Cochlear implants are very reliable devices, and each manufacturer claims reliability advantages over its competition measured in tenths of a percent. Still, implants are manufactured devices, and the goal of zero defects for the life of the user is admirable, but not likely achievable.
Each month the FDA receives over a hundred reports of problems with cochlear implants. Some of these are medical in nature, and not related to hardware reliability. While all manufacturers are supposed to report every incident to the FDA, compliance is voluntary, and there is no means of enforcement.
A recall occurs when the manufacturer decides to halt production of an implant, and recall all unimplanted devices. This may be due to internal concern over patient safety, or it may be as a result of discussions with the FDA. All cochlear implant recalls have been voluntary, but the FDA seems to allow the manufacturers the discretion to issue a voluntary recall before issuing a compulsory one.
A recall means that the devices which have been shipped to implant centers around the world must be returned to the manufacturer. Devices that have already been implanted are not affected by a recall. Of course, if an implanted device fails, it may have to be removed and replaced.
Companies may choose to fix problems while maintaining production. Even with an identified problem, as long as a recall has not been issued, the company may continue production. Continuous improvement of product quality is certainly admirable. But the decision must always be made whether to allow devices that were manufactured before an improvement is made.
Once a recall has been issued, the company must determine the exact root cause of the failure mechanism. When the cause has been identified, changes must be made to the materials or manufacturing process to ensure that the failure does not occur again. At this point, the FDA is closely involved, and sufficient proof that the issue has been resolved must be submitted to the FDA. It is up to the FDA to determine whether the issue has been completely resolved, and to allow the company to resume production.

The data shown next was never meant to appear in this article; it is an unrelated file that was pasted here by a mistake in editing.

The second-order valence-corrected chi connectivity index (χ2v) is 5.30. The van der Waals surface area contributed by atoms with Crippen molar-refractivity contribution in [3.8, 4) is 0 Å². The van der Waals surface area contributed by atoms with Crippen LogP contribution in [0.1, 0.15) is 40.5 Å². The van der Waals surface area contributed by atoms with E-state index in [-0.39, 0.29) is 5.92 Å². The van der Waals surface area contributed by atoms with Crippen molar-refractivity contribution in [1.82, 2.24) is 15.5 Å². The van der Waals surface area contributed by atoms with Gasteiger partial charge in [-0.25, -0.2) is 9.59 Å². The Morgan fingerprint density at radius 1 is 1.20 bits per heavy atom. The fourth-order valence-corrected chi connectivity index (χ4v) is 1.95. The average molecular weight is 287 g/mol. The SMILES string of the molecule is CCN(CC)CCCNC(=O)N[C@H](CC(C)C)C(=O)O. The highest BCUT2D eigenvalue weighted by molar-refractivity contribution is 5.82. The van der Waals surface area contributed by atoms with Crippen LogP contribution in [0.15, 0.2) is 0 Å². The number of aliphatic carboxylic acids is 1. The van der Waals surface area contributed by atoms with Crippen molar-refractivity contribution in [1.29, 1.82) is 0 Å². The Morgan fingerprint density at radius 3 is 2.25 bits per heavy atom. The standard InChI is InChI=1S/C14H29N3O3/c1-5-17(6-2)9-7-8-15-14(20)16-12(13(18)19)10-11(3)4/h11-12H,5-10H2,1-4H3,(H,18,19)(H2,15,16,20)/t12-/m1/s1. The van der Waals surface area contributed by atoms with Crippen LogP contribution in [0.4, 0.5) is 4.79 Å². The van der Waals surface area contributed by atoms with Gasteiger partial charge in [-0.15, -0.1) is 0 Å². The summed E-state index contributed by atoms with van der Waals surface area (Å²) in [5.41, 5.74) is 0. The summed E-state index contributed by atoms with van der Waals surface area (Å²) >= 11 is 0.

Following is a list of past recalls and halts or delays in production of cochlear implants. This list is not an indicator of current quality, as each closed issue has passed the FDA’s stringent requirements for resuming production.
- Advanced Bionics, 2020: Moisture enters the implant, potentially causing a decrease in hearing performance.
- MED-EL, 2019: Sonata, Pulsar, and Concerto implants, fine leak test failure due to employee error. Three recalls, all dated August 2nd, 2019.
- MED-EL, PULSARci100 2018: Potential hermeticity failure.
- Cochlear, CI500 series, 2011: Hermeticity failure. Moisture enters the implant, eventually causing an electrical failure in some cases.
- Advanced Bionics, HiRes90k, 2010: Latent short circuit in substrate, 2 devices affected. Substrate thickness increased to prevent short circuits.
- Advanced Bionics, HiRes90k, 2006: Hermeticity failure. Hermetic seals created by one of two specialty manufacturing companies (Vendor B) experienced a latent failure. Moisture entered the implant, eventually causing an electrical failure in some cases. Manufacturing process control implemented. Vendor A devices not affected.
- Advanced Bionics, HiRes90k, 2004: Moisture trapped inside of implant at time of manufacture. Manufacturing process control implemented.
- Advanced Bionics CII, 2002: Suspicion of electrode array positioner being correlated to risk of meningitis. Implant was recalled and subsequently resumed production without the positioner.
- Advanced Bionics 1.0, 1995: Cracked ceramic cases. Case design strength increased.
- Cochlear, 1995: Internal power supply failure, capacitors installed backwards. <10 devices explanted.